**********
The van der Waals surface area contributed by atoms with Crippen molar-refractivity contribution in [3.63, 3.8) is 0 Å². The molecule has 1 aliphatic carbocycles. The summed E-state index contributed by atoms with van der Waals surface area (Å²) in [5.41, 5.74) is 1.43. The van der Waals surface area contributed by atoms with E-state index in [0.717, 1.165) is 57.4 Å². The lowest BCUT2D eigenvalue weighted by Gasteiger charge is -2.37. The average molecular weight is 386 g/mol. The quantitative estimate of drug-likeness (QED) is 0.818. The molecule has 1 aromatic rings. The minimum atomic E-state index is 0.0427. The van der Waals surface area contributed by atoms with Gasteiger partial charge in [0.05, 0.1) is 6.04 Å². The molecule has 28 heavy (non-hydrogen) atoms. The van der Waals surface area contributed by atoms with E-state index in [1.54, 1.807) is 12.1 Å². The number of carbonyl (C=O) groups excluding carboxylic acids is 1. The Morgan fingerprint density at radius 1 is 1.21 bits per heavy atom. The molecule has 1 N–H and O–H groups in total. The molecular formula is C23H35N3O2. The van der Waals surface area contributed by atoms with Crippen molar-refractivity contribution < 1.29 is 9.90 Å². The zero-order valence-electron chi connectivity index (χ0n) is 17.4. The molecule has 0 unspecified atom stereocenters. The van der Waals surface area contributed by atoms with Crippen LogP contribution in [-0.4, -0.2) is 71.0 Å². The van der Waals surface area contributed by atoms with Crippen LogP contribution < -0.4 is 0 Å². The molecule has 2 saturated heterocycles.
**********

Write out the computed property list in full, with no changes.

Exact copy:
The van der Waals surface area contributed by atoms with Crippen molar-refractivity contribution in [3.63, 3.8) is 0 Å². The molecule has 1 aliphatic carbocycles. The summed E-state index contributed by atoms with van der Waals surface area (Å²) in [5.41, 5.74) is 1.43. The van der Waals surface area contributed by atoms with E-state index in [0.717, 1.165) is 57.4 Å². The lowest BCUT2D eigenvalue weighted by Gasteiger charge is -2.37. The average molecular weight is 386 g/mol. The quantitative estimate of drug-likeness (QED) is 0.818. The molecule has 1 aromatic rings. The minimum atomic E-state index is 0.0427. The van der Waals surface area contributed by atoms with Gasteiger partial charge in [0.05, 0.1) is 6.04 Å². The molecule has 28 heavy (non-hydrogen) atoms. The van der Waals surface area contributed by atoms with E-state index in [1.54, 1.807) is 12.1 Å². The number of carbonyl (C=O) groups excluding carboxylic acids is 1. The Morgan fingerprint density at radius 1 is 1.21 bits per heavy atom. The molecule has 1 N–H and O–H groups in total. The molecular formula is C23H35N3O2. The van der Waals surface area contributed by atoms with Crippen molar-refractivity contribution < 1.29 is 9.90 Å². The zero-order valence-electron chi connectivity index (χ0n) is 17.4. The molecule has 0 unspecified atom stereocenters. The van der Waals surface area contributed by atoms with Crippen LogP contribution in [-0.4, -0.2) is 71.0 Å². The van der Waals surface area contributed by atoms with Crippen LogP contribution < -0.4 is 0 Å². The molecule has 2 saturated heterocycles.